Inside, the mother, the wife with a one-month old baby (born in exile, in Pristina), the sister and the four-year old daughter Eomira greet us. In spite of the condition in which they live in, they treat us in the traditional way. Mother Edvie tells about life in exile, where there were 22 people in two rooms, and even worse, two dogs slept in the house; about her worries for her husband (who did not want to leave Radusa with them, but joined them later on, after the ferocious fights near the village) and the rest of the family (daughters in Kopanica, Semsevo and Tetovo): for her wish to come back home as soon as possible, even if she has to sleep on the concrete in the yard. She still cannot believe that everything that happened was supposed to have happened, especially because of the fact that she was born in Bosnia, and has a vast experience with multi-ethnical societies.

Time flies when you talk about memories, so we stayed one and a half hour more than the planned half an hour. We took a walk around the village, to see the damages caused by the conflict, and especially the school buildings. We meet Ekrem, the person in charge for village reconstruction. He supplies us with prepared lists from the village, itself, and I can see even larger numbers of damaged houses than the ones I saw upon my arrival: 199 category-one houses, 57 category-two houses, and 33 badly damaged houses. However, 90% of people who live in category-one houses (i.e. mainly with broken windows), have repaired them on their own (there was a glazier in the village), but keep the receipts from the glazier and hope for a reimbursement. I am left with the impression that I had after visiting Otjla and Matejce, in the Lipkovo area, that in spite the stories of heavy clashes and stupendous damages and demolition, the situation in the area is much better, really, an is definitely a lot different from Kosovo (where you could scarcely see a roof on a house in any village).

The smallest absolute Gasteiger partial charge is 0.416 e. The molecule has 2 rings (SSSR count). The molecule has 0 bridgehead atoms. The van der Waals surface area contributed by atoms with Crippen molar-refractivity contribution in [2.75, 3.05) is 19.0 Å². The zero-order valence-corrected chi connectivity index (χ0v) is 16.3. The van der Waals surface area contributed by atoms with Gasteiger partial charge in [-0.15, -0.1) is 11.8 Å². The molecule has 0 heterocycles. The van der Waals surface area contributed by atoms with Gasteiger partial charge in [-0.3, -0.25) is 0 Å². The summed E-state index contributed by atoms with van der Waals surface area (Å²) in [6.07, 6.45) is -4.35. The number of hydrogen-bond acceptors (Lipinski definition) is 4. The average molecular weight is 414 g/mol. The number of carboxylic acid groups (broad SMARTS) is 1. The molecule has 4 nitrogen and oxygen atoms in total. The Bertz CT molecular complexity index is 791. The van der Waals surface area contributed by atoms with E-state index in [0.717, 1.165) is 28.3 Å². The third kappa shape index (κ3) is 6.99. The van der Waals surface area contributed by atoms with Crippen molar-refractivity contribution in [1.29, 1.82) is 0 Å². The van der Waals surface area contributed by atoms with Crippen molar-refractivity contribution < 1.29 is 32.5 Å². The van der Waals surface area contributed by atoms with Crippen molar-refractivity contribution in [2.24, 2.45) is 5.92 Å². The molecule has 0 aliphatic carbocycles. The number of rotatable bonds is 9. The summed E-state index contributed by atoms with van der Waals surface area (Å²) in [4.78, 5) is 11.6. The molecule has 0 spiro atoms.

At the end of my stay, we visited the fishpond near the village, which after the closure of the Radusa mine in 1998 is probably the sole economic facility, which is still functioning. But, we can say that it suffered the greatest damages in the conflict. Early this year, there were approximately 30 tons of fish, while there are only 2000 fish put in the last undamaged cage.

Tahir says goodbye at the end of the village, hoping that the house reparations will begin, as soon as next week, and that he will again take part in them, as a member of MCIC.

Aleksandar Krzalovski,
MCIC emergency operations programme coordinator

Tahir's house has a damaged roof
The windows are broken
Tahir hasn't repaired everything yet
Signs of fighting visible
33 houses are damaged very much
The Mosque in Radusha
The school is damaged in some places
The fish pond is still functioning
In Tahir's home
Nuhi's family
Tahir greets us on our way out of the village
(hold cursor over photos for detailed description)